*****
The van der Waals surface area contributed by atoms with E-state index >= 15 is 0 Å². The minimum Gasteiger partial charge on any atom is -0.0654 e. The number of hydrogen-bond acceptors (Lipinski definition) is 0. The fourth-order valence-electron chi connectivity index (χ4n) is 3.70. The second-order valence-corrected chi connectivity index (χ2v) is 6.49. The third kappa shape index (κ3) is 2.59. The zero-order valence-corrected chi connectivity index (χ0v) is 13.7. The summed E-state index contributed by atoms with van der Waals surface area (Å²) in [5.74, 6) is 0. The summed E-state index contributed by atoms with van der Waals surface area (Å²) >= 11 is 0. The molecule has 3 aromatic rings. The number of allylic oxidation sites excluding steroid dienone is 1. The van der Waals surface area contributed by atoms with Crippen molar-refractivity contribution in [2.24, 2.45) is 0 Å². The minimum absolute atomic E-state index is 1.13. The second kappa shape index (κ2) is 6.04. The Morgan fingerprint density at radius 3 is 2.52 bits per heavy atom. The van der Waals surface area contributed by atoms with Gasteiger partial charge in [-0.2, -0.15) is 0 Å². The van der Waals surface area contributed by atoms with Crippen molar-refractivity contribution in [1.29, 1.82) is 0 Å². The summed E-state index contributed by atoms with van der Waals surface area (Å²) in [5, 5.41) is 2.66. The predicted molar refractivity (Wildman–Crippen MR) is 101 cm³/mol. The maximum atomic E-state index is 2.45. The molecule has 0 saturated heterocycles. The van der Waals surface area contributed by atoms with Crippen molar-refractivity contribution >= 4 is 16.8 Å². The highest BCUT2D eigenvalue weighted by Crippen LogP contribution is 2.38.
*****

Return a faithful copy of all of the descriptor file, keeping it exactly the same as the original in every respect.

The van der Waals surface area contributed by atoms with E-state index >= 15 is 0 Å². The minimum Gasteiger partial charge on any atom is -0.0654 e. The number of hydrogen-bond acceptors (Lipinski definition) is 0. The fourth-order valence-electron chi connectivity index (χ4n) is 3.70. The second-order valence-corrected chi connectivity index (χ2v) is 6.49. The third kappa shape index (κ3) is 2.59. The zero-order valence-corrected chi connectivity index (χ0v) is 13.7. The summed E-state index contributed by atoms with van der Waals surface area (Å²) in [5.74, 6) is 0. The summed E-state index contributed by atoms with van der Waals surface area (Å²) >= 11 is 0. The molecule has 3 aromatic rings. The number of allylic oxidation sites excluding steroid dienone is 1. The van der Waals surface area contributed by atoms with Crippen molar-refractivity contribution in [2.24, 2.45) is 0 Å². The minimum absolute atomic E-state index is 1.13. The second kappa shape index (κ2) is 6.04. The Morgan fingerprint density at radius 3 is 2.52 bits per heavy atom. The van der Waals surface area contributed by atoms with Gasteiger partial charge in [-0.2, -0.15) is 0 Å². The van der Waals surface area contributed by atoms with Crippen molar-refractivity contribution in [1.29, 1.82) is 0 Å². The summed E-state index contributed by atoms with van der Waals surface area (Å²) in [5, 5.41) is 2.66. The predicted molar refractivity (Wildman–Crippen MR) is 101 cm³/mol. The maximum atomic E-state index is 2.45. The molecule has 0 saturated heterocycles. The van der Waals surface area contributed by atoms with Crippen molar-refractivity contribution >= 4 is 16.8 Å². The highest BCUT2D eigenvalue weighted by Crippen LogP contribution is 2.38.